In 2022, hog production will decline by 5 percent due to low inventories and a smaller sow herd, which resulted from significant slaughter and delayed restocking in 2021. In 2022, government policies will disincentivize small- and medium-scale operations by controlling how quickly pork prices increase. Large, well-capitalized operations will benefit from other subsidy policies. As fewer small- and medium-scale operations remain in the market, the share of hogs produced by large-scale operations will continue to grow.
Pork Production: In 2022, pork production will decline by 14 percent as fewer hogs reach market weight compared to prior years. In 2021, the slaughter of a significant number of overweight hogs boosted pork production and dramatically lowered pork prices during the first half of 2021. In 2022, government price controls will undermine hog and pork production. Consequently, Chinese pork exports will fall 10 percent to 90,000 metric tons (MT).
Pork Imports: In 2022, a tight pork supply will drive pork imports to reach 5.1 million MT (MMT). In 2021, significant slaughter increased pork production and frozen pork reserves. Higher consumer and institutional demand in the fall and winter months of 2021 will deplete frozen pork reserves. For this reason, pork imports are forecast to rise in 2022 as pork supplies tighten.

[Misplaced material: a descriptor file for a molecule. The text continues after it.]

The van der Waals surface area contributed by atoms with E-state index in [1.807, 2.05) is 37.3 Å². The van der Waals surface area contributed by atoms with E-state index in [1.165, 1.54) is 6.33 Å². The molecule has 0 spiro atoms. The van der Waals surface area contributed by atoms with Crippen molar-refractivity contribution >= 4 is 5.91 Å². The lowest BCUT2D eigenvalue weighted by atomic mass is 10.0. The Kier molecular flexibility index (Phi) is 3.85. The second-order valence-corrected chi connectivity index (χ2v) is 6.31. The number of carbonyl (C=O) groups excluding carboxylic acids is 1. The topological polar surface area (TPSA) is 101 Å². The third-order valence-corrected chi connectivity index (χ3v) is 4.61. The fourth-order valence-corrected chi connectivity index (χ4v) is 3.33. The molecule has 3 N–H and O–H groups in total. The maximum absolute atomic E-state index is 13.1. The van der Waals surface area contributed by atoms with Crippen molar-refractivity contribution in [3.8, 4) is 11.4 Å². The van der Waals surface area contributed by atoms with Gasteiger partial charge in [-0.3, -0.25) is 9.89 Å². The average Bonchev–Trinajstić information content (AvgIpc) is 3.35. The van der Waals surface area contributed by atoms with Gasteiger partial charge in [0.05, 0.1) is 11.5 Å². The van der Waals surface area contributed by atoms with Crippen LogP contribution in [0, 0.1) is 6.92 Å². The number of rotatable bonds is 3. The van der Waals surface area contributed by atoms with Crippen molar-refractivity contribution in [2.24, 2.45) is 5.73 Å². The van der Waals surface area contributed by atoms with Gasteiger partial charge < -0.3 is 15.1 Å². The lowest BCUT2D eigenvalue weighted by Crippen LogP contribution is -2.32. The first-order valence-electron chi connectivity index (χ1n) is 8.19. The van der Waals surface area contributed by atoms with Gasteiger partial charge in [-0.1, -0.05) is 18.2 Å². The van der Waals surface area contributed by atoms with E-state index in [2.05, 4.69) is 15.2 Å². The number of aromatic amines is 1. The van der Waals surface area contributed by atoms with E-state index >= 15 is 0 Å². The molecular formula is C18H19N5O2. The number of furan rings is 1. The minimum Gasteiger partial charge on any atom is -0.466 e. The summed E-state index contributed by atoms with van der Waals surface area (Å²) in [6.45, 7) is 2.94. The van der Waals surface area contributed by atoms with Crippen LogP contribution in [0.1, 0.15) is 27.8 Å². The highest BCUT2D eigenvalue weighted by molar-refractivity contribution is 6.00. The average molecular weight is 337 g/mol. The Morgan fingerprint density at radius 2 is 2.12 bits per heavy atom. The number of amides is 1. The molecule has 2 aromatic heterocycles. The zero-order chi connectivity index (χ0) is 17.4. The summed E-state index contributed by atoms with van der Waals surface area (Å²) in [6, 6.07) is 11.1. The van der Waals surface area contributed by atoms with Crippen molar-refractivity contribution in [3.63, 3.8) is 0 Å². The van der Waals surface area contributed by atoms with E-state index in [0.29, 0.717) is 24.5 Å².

Price declines in early to mid-2021 were caused by African Swine Fever (ASF) outbreaks in China’s top three pork producing provinces and resulted in a rush to sell off hogs at all stages of maturity, including underweight, standard weight and overweight hogs. This sell-off occurred during the spring and summer months, a time of seasonally weak demand. The low demand and high supply of pork in the market exacerbated the price decline for both hog producers and breeders (see Chart 1 and Chart 2).
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